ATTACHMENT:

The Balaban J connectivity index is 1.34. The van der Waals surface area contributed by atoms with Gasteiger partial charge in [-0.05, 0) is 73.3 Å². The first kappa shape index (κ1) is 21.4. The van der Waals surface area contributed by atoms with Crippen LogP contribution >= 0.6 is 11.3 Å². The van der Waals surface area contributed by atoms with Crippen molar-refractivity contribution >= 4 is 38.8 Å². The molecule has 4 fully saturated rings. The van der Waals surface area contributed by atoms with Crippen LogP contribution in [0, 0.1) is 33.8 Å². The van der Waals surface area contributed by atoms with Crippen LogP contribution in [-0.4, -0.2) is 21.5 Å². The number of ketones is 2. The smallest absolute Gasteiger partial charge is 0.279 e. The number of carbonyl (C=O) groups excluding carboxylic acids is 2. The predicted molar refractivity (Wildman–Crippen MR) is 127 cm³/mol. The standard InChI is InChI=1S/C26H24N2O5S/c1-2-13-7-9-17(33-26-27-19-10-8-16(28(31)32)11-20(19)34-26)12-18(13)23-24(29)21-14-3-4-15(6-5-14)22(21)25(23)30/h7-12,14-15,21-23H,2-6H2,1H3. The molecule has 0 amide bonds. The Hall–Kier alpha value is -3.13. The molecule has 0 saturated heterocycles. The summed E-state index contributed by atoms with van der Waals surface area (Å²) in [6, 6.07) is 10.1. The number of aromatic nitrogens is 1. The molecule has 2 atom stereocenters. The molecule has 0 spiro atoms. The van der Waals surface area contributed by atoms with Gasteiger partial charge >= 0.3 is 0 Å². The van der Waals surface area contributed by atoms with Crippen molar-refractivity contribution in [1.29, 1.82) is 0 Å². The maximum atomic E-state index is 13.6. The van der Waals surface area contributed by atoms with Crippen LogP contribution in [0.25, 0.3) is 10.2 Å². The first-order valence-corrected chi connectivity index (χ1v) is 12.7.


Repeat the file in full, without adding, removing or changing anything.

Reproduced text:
The Balaban J connectivity index is 1.34. The van der Waals surface area contributed by atoms with Gasteiger partial charge in [-0.05, 0) is 73.3 Å². The first kappa shape index (κ1) is 21.4. The van der Waals surface area contributed by atoms with Crippen LogP contribution >= 0.6 is 11.3 Å². The van der Waals surface area contributed by atoms with Crippen molar-refractivity contribution >= 4 is 38.8 Å². The molecule has 4 fully saturated rings. The van der Waals surface area contributed by atoms with Crippen LogP contribution in [0, 0.1) is 33.8 Å². The van der Waals surface area contributed by atoms with Crippen LogP contribution in [-0.4, -0.2) is 21.5 Å². The number of ketones is 2. The smallest absolute Gasteiger partial charge is 0.279 e. The number of carbonyl (C=O) groups excluding carboxylic acids is 2. The predicted molar refractivity (Wildman–Crippen MR) is 127 cm³/mol. The standard InChI is InChI=1S/C26H24N2O5S/c1-2-13-7-9-17(33-26-27-19-10-8-16(28(31)32)11-20(19)34-26)12-18(13)23-24(29)21-14-3-4-15(6-5-14)22(21)25(23)30/h7-12,14-15,21-23H,2-6H2,1H3. The molecule has 0 amide bonds. The Hall–Kier alpha value is -3.13. The molecule has 0 saturated heterocycles. The summed E-state index contributed by atoms with van der Waals surface area (Å²) in [6, 6.07) is 10.1. The number of aromatic nitrogens is 1. The molecule has 2 atom stereocenters. The molecule has 0 spiro atoms. The van der Waals surface area contributed by atoms with Gasteiger partial charge >= 0.3 is 0 Å². The van der Waals surface area contributed by atoms with Crippen molar-refractivity contribution in [1.29, 1.82) is 0 Å². The maximum atomic E-state index is 13.6. The van der Waals surface area contributed by atoms with Crippen LogP contribution in [0.25, 0.3) is 10.2 Å². The first-order valence-corrected chi connectivity index (χ1v) is 12.7.